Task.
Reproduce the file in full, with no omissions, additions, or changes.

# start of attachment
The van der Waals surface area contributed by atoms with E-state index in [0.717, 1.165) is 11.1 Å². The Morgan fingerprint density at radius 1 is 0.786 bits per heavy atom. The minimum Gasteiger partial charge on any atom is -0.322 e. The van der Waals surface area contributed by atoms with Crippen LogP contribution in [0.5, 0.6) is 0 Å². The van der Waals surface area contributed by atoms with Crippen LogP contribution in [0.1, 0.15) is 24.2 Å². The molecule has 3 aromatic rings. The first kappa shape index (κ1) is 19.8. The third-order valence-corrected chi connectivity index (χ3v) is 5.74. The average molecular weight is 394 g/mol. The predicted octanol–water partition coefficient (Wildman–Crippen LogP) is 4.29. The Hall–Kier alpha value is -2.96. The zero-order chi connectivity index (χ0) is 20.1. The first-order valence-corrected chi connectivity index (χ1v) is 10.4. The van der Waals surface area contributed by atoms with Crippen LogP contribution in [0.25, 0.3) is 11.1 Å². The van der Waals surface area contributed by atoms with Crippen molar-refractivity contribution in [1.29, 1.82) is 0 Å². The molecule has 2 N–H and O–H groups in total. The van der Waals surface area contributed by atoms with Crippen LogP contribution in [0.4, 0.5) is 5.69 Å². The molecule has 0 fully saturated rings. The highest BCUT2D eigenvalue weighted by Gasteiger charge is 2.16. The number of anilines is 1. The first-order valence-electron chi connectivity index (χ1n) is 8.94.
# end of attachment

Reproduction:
The van der Waals surface area contributed by atoms with E-state index in [0.717, 1.165) is 11.1 Å². The Morgan fingerprint density at radius 1 is 0.786 bits per heavy atom. The minimum Gasteiger partial charge on any atom is -0.322 e. The van der Waals surface area contributed by atoms with Crippen LogP contribution in [0.5, 0.6) is 0 Å². The van der Waals surface area contributed by atoms with Crippen LogP contribution in [0.1, 0.15) is 24.2 Å². The molecule has 3 aromatic rings. The first kappa shape index (κ1) is 19.8. The third-order valence-corrected chi connectivity index (χ3v) is 5.74. The average molecular weight is 394 g/mol. The predicted octanol–water partition coefficient (Wildman–Crippen LogP) is 4.29. The Hall–Kier alpha value is -2.96. The zero-order chi connectivity index (χ0) is 20.1. The first-order valence-corrected chi connectivity index (χ1v) is 10.4. The van der Waals surface area contributed by atoms with Crippen LogP contribution in [0.25, 0.3) is 11.1 Å². The van der Waals surface area contributed by atoms with Crippen molar-refractivity contribution in [1.29, 1.82) is 0 Å². The molecule has 2 N–H and O–H groups in total. The van der Waals surface area contributed by atoms with Crippen LogP contribution in [0.4, 0.5) is 5.69 Å². The molecule has 0 fully saturated rings. The highest BCUT2D eigenvalue weighted by Gasteiger charge is 2.16. The number of anilines is 1. The first-order valence-electron chi connectivity index (χ1n) is 8.94.